Germany VS America

Different Countries, Different Views


Ernst photo

The Ernst family pictured in the streets of Verden Germany

A country with unlimited speed highways, no telephone poles, no pick up trucks and dessert before dinner: German culture differs greatly from the American lifestyle. 

Germany is far different from America in many ways including  different varieties in food, efficiency, cultural history and forms of transportation. This reporter took a deeper look into German lifestyles vs  American lifestyles and had the chance to interview citizens from Germany and also former students from Triton.  


“German culture and customs are much older than in America,” said Helmut Ernst whose parents were world war 2 survivors. Ernst grew up in America learning many German habits but also lived in Switzerland for two years. Ernst explains that there are many differences that are easily noticed when visiting such as food. Ernst describes that In Germany there is an extremely large variety of bread, meats and cheeses as compared to America. He said that even in the smallest grocery stores it is not uncommon to find many varieties of fresh baked goods and deli foods that are locally produced.

   “In general the food is purchased more locally and people are very skeptical of foods that contain a lot of preservatives or come from far away,” said Peter Henrich who has lived in Germany his whole life.


Henrich said that Germans have embraced a culture of energy efficiency in their homes and automobiles. He explains that homes have modern and efficient heating systems, very little air conditioning and automobiles are generally smaller and use less gas. In the countryside and small villages everything is extremely orderly. 

“Most all garbage is sorted and recycled and waste bins are in many public areas and even along rural paths as to make it convenient to keep things clean,” said Ernst.

Ernst explains that large cities in Germany are more crowded than in the USA and the cleanliness is a bit less than in smaller towns and in the countryside. Ernst went on to say that one of the most noticeable things you will see when driving around Germany is that there are no telephone poles and wires along the roadways which makes the landscape look very uncluttered. 

Most all of the electric and telephone wires run underground

— Helmut Ernst

,”said Ernst.

Culture and History

The history of a country can shape culture in different ways. “Europe’s history is much older than the US and it is not uncommon to see buildings several hundred or even a thousand years old,” said Henrich.  He explains that one of the most noticeable things one will experience is that most people can speak a second or third language other than German. Henrich explains that many cities and towns have large museums, many historical sites, buildings and a very active schedule of concerts and artistic performances, as money from taxes support these things much more so than in the US.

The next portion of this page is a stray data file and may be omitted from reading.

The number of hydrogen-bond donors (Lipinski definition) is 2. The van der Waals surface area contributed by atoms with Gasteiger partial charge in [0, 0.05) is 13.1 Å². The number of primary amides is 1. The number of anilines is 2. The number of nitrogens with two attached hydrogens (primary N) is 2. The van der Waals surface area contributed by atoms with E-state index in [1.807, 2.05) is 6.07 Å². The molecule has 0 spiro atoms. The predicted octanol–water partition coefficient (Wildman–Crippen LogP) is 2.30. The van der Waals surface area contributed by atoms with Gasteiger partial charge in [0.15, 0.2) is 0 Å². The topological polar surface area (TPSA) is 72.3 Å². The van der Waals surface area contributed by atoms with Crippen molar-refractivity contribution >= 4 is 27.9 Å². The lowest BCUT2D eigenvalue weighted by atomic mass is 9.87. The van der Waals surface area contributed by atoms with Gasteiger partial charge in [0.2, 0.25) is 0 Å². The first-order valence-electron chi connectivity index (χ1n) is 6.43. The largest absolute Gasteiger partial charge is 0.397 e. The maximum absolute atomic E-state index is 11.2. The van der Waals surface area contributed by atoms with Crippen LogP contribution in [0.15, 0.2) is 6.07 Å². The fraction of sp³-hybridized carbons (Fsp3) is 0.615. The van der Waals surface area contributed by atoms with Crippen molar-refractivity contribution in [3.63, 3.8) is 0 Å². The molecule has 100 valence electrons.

“The German culture is very organized but also very bureaucratic and there seems to be a law regulation or paperwork required for almost everything,” said Henrich.

Wilhelm Kanenbley has lived in Germany his whole life and has travelled all around the world to America and other countries. Kanenbly said that people are basically the same wherever you go on this earth, and he has noticed German people are more reserved than Americans and conversations are very structured. 

“In Germany there is not the ethnic mixture of people and races are less pronounced than the ‘great melting pot’ of  America where people of all parts of the world have emigrated to,” said Kanenbly

 The Autobahn and other roadways

Roadways and transportation differ in Germany than here in America.  

 Hans Ernst a Triton alum who has spent whole summers in Germany  described that roadways are generally narrower than in the US. “Much like Americans the Germans love their cars and driving them, many highways or Autobahns as they call them there is no speed limit,” said Ernst. Ernst described that on their highways it is not uncommon to drive at fast speeds over 100 miles per hour.

Driving fast requires practice, and the process for getting a license is much more strict than here in the U.S.

According to a buisness insider article by Aaron Brown “you are required to take tons of driving lessons, including several where you’re taken on the actual Autobahn and put into real, high-speed traffic. Drivers must receive basic first-aid training, and on top of that, you still have an incredibly difficult multiple choice exam and the road test,” (Business Insider,  Aaron Brown) 

 However Henrich explains that one exception to energy conservation is that Germans love to drive extremely fast on  highways and this is not very energy efficient at all.

“Driving speed limits are strictly enforced on local roads within town or city boundaries so it is rare to see a police car pulling over a vehicle for speeding,” said Kanenbly.   Kanenbly explains that Germany has an extremely developed network of trains, railways and trolley trains connecting all cities and most all towns with populations greater than 10,000 people.  

“Many people living in cities in Germany do not own a car due to the convenience of public transportation,” said Kanenbly. 

Germany is full of surprises from houses that look centuries old from the outside and are completely modern and high tech on the inside including a finger print entry scanner to even finding houses on turkey farms.